The Getzville Fire Company is remembering the life of former chief Irving Isenberg. The Fire Company is calling this a “Line of Duty Death” and traces his illness to his volunteer service at ground zero.
“He always felt and did what was the right thing,” Daniel Cownie Getzville Fire Assistant Chief said.
The 55 year-old served for 35 years as a first responder, 29 of those years he spent as a member of the Getzville Fire Company.
“Irv did not think twice about going in to serve and that’s how he was,” firefighter Ryan Laberte said.
Isenberg died at Roswell Park this week after a lengthy battle with cancer. Both his family and the Fire Company believe the cancer developed because he worked in the hazardous conditions surrounding the 9/11 attacks.
More than 20 fire volunteers from Western New York served at Ground Zero. Isenberg is believed to be the first death attributed to that service.
Several first responders that served with Isenberg during that time say while there’s always a chance of harming themselves when rescuing people, it’s a risk they’re willing to take.
“It’s kind of like everything else, you don’t really think about it, whether it’s the immediate going in to fire,” Laberte said. “There’s an objective to achieve. That’s what we’re there for that’s our job. We sighn up for that so it’s not something we think about.”
“I wouldn’t have changed my mind but now many years later, especially in light of what’s happened with Irv,” said Former Gettzville Fire Chief Bob Zacher. “We go to the doctors get checked out and we try to monitor our health.”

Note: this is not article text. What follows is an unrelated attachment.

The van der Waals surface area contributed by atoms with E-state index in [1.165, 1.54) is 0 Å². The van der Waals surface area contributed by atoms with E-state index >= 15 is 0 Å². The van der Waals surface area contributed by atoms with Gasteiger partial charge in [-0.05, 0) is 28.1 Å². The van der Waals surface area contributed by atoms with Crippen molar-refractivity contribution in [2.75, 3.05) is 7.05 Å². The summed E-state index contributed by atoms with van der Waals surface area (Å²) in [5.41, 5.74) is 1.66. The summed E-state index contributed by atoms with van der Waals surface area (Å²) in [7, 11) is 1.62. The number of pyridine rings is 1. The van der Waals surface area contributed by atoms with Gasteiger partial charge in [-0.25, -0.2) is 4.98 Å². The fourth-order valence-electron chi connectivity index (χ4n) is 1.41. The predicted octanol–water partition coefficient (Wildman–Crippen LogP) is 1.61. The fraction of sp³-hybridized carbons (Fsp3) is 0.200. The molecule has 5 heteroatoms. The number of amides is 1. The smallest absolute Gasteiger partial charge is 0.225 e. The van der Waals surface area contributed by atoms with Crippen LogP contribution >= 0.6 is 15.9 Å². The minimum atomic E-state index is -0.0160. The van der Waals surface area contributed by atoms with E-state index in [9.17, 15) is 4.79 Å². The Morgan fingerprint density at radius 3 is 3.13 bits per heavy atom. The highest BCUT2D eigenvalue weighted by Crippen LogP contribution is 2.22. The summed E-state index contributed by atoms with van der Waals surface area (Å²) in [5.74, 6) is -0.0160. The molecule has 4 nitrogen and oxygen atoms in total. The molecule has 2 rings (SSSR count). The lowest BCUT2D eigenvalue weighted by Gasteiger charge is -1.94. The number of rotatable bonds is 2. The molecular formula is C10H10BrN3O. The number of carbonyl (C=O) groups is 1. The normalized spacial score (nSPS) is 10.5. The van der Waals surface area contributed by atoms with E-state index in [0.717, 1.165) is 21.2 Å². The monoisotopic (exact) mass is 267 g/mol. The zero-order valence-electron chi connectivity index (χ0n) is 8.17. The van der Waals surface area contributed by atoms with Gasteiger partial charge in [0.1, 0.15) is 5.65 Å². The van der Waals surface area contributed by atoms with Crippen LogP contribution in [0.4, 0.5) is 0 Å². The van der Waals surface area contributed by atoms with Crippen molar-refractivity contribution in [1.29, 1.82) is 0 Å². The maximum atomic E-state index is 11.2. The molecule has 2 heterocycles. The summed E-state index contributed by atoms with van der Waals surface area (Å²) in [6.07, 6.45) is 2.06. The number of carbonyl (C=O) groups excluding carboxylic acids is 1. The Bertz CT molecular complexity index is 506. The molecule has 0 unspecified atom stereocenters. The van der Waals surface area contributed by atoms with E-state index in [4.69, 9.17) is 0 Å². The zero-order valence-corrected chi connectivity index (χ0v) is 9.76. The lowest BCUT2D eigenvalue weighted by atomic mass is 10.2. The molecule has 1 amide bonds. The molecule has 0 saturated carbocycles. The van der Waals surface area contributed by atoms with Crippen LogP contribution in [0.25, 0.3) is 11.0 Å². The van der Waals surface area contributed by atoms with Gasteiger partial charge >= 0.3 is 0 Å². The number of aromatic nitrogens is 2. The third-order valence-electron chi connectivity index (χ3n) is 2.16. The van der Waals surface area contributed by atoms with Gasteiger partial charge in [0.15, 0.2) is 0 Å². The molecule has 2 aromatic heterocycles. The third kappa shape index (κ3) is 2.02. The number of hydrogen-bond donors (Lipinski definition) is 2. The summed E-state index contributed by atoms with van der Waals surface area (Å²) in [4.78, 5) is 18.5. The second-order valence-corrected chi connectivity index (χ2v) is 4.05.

The serviceman say it’s Isenberg’s spirit for life, they’ll remember the most.
“His fun loving, energetic one liners, Irvisms as we call them, we’ll have them in our memory for a very long time,” said Getzville Fire Assistant Chief Daniel Cownie.
Besides having a great sense of humor and vibrant personality, those who served with him say he was a great mentor as well.
“Ten years ago I was in EMS school he helped out significantly with training us, I’m very grateful that we had him here,” Cownie said.
They all agree that Isenberg was an asset to the community and he will be missed.
“Losing him is a huge loss to us,” Assistant Fire Chief Daric Will said. “We are going to keep going forward and like he said keep moving the chain. That was his quote, keep moving the chains, and we’re going to keep doing that for him.”
The funeral for Irv Isenberg will be at 10 a.m. Monday at Temple Beth Zion on Delaware Avenue in Buffalo.